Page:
With more than 420 million books in print worldwide, the Harry Potter series is a literary phenomenon that has enchanted people of all ages for over a decade.
But closer scrutiny of the children’s books by a University of Sunderland graduate has discovered more than magic lying within the pages. Amy Mason argues that gender stereotyping is evident in the language between the three main characters – Harry, Hermione and Ron.
For her research Amy focused specifically on the main female protagonist Hermione Grainger, an intelligent young girl and an adventurer in her own right, yet whose behaviour is often portrayed as a traditional female character, in the way she becomes “hysterical” and “powerless” in the text.
Amy explains: “Given that the Harry Potter series is essentially about Harry, both Hermione’s and Ron’s actions, as his sidekicks, are aimed at helping Harry survive and achieve his goal. The existence of Ron means that Hermione can be appropriately compared with him, as their equal roles as Harry’s sidekicks are comparable. However, my analysis shows the way in which Hermione and Ron (and Harry too) are portrayed is extremely different. Hermione ‘shrieks’, ‘squeaks’, ‘squeals’, ‘whimpers’ and similar, but Ron and Harry are never described in this way.”
She adds: “Harry is evidently the brave one, the hero, with the most processes. Both Ron and Hermione do similar things as Harry’s sidekicks, yet the words which describe Ron’s speech (e.g. ‘yell’) are considerably more powerful than those used to describe Hermione (e.g. ‘screams’).
“Consequently, these stereotypical words used to describe Hermione tremendously undermine her, not only as a female but as a powerful witch too.”
The findings were the result of Amy’s research for her final-year dissertation of an English Language and Literature Degree at the University of Sunderland, which led her to achieving a First Class Honours and being presented with an award for best overall course student.
For her dissertation Amy focused on one particular book – the Prisoner of Azkaban, the third book of the series, where she believed there was plenty of action to test the three main characters.
Explaining why she’d chosen the dissertation subject, Amy says: “In the third year of my degree I’d really enjoyed modules around gender and children’s literature, and wanted to pull the two together.
“What’s interesting about the Harry Potter series, is that it has been written against a decade of social change in regards to both gender roles and relations. Though Hogwarts demonstrates equality, from mixed teams in Quidditch to students studying equal subjects, gender stereotyping has repeatedly been identified and documented by other researchers.”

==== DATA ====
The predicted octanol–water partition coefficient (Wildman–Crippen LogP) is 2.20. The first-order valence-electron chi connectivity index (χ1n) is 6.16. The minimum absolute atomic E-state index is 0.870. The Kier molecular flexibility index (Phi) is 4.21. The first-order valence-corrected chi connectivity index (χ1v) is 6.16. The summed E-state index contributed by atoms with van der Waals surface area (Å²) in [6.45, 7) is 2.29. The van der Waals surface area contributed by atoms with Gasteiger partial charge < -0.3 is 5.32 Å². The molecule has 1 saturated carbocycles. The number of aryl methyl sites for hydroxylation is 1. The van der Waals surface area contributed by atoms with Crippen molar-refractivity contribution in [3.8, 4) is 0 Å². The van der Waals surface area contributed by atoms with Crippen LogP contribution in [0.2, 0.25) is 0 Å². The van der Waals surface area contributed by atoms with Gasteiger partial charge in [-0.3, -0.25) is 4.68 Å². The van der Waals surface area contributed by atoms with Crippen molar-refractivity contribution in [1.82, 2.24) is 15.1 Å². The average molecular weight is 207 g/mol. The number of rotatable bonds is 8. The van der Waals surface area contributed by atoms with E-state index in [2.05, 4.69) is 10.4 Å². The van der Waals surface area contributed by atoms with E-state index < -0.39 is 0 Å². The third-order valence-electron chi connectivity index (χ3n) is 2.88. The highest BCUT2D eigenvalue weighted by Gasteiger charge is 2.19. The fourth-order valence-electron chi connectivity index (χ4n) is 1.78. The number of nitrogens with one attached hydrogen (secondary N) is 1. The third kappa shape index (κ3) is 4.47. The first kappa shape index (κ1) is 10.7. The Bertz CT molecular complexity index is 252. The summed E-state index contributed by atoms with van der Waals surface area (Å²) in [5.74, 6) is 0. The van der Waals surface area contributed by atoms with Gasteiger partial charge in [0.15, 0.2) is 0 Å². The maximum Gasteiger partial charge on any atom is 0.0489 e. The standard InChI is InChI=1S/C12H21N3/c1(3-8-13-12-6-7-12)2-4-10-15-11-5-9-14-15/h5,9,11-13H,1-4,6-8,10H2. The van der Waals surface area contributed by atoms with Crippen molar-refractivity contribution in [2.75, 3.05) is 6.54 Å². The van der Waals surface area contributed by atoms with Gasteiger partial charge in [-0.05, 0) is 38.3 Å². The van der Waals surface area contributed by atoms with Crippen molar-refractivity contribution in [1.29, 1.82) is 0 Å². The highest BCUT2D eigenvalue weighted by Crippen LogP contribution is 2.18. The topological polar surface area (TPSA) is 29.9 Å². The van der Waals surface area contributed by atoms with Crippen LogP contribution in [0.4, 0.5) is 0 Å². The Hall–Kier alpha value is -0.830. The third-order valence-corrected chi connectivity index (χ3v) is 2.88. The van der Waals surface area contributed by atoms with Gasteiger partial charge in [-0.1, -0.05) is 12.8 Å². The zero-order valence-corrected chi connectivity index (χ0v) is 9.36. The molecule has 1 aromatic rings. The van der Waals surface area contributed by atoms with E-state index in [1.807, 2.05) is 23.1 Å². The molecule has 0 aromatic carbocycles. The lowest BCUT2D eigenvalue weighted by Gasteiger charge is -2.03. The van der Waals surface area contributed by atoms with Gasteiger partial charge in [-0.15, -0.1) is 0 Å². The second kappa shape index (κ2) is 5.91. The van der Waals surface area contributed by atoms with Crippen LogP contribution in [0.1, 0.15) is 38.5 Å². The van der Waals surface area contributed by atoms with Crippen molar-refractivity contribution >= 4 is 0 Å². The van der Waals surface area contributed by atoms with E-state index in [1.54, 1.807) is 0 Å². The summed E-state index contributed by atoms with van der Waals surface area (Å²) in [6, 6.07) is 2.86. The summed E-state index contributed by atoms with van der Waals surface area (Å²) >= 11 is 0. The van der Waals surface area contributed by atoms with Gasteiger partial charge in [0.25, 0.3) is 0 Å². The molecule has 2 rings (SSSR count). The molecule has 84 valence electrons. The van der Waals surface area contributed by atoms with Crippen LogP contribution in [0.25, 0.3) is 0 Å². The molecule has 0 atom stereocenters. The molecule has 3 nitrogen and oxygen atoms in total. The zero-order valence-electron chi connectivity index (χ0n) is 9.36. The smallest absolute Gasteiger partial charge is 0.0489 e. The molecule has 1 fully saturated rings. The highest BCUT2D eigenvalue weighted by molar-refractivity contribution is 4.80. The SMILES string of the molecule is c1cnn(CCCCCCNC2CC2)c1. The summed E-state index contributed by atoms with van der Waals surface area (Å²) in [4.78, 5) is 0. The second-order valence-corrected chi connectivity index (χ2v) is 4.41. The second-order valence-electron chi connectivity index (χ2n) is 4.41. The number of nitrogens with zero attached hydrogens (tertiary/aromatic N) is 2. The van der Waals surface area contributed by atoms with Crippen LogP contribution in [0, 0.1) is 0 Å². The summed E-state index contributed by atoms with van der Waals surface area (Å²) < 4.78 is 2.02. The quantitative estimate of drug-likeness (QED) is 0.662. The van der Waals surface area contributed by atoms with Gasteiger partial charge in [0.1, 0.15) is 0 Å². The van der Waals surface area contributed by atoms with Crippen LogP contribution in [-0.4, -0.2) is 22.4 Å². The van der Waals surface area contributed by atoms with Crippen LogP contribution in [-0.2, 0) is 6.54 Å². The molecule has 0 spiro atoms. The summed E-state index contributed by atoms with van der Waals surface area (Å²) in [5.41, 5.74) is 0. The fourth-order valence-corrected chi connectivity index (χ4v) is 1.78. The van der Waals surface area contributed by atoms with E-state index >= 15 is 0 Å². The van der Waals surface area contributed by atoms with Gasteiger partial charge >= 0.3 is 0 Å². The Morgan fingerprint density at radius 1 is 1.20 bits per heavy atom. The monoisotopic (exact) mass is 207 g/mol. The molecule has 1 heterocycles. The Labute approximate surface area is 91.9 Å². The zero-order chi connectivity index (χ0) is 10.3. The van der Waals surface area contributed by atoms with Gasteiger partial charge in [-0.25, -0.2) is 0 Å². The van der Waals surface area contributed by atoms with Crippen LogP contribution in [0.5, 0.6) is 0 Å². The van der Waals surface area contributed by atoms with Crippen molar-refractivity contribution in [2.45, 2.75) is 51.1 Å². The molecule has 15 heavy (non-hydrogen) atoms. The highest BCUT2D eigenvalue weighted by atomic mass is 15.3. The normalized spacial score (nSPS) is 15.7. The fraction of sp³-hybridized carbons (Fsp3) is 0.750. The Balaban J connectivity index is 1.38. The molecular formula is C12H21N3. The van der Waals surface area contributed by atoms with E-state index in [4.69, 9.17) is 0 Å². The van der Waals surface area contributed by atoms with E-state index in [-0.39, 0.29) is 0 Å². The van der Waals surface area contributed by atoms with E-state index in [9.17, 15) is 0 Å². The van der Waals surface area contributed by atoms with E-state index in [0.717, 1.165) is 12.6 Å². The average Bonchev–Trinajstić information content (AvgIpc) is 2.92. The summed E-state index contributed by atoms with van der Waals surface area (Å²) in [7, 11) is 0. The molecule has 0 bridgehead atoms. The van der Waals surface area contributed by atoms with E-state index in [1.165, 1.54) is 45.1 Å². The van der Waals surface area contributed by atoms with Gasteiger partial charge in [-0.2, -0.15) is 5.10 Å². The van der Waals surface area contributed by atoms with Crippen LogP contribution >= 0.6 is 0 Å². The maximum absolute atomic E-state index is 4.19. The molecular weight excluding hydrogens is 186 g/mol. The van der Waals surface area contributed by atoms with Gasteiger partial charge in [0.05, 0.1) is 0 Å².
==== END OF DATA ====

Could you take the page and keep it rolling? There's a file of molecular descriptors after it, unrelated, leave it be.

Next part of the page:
Amy says her analysis has shown how the passive female character, often found in fiction is still prominent, even in contemporary children’s fiction.
She adds: “Throughout the course of the chapter I analysed, Hermione is not often involved; she is rather passive with very little of her processes affecting others. The same cannot be said for the boys who are evidently more dynamic. Given the huge popularity and readership of Harry Potter, it is alarming that such gender stereotypes exist within the series.”
However, Amy adds: “As a work of fiction, Harry Potter is built upon, and offers, a realistic view of contemporary society with its changing domestic, cultural and social patterns. To some extent, the Harry Potter series is progressive in regards to gender, reflecting post feminist ideologies; Hermione is an intelligent young girl and is an adventurer in her own right.
“But it is hard to ignore how the books are still oddly traditional in other aspects. Hermione only exists in the narrative, after all, as she is Harry’s female sidekick, and as such, Hermione will (and always will be) subordinate to Harry. As one of Harry’s sidekicks, Ron being the other, Hermione should be equal to Ron, which is evidently not the case.”
While Amy says the series can be read from many contradicting opinions, given its popularity and adult readership, and will endlessly interest critics and feminist researchers, her own analysis has shown how “underlying gender disparity still exists within fiction, and, most importantly, it exists within one of the most highly acclaimed and loved works of children’s literature of modern times”.
Prof Angela Smith, a lecturer in the Faculty of Education and Society, said: “It was a real pleasure to supervise Amy’s dissertation. She came up with some very interesting findings in her research. There has been a lot of work carried out on the Harry Potter series, and Amy’s dissertation offers an additional contribution to the way in which gender is represented in these books. By looking at the language used in relation to these three main characters, she was able to uncover features that other researchers had only touched up. It’s great to see our students come up with original ideas for their dissertations.”
Speaking about her University of Sunderland experience, Amy, 21, from Sunderland, said: “Studying this English Literature and Language degree has been one of the best experiences of my life so far. I enjoyed every module and was truly inspired by the academics and fellow students around me.
“Having made a mess of my A-levels in photography, art and history, I was really unsure about what the next step would be, but knew I loved English at school and wanted to go back to the subject I knew best. I also wanted to study locally, which financially made sense. After securing a place on the Sunderland course, I was determined to make the most of every opportunity I was given. All the effort paid off when I was awarded a First Class Degree and achieved an outstanding student award from my course leaders when I graduated in the summer.”
Amy, who tutors in English to children in her spare time, is planning to study a Masters degree at the University of Sunderland in Human Resource Management.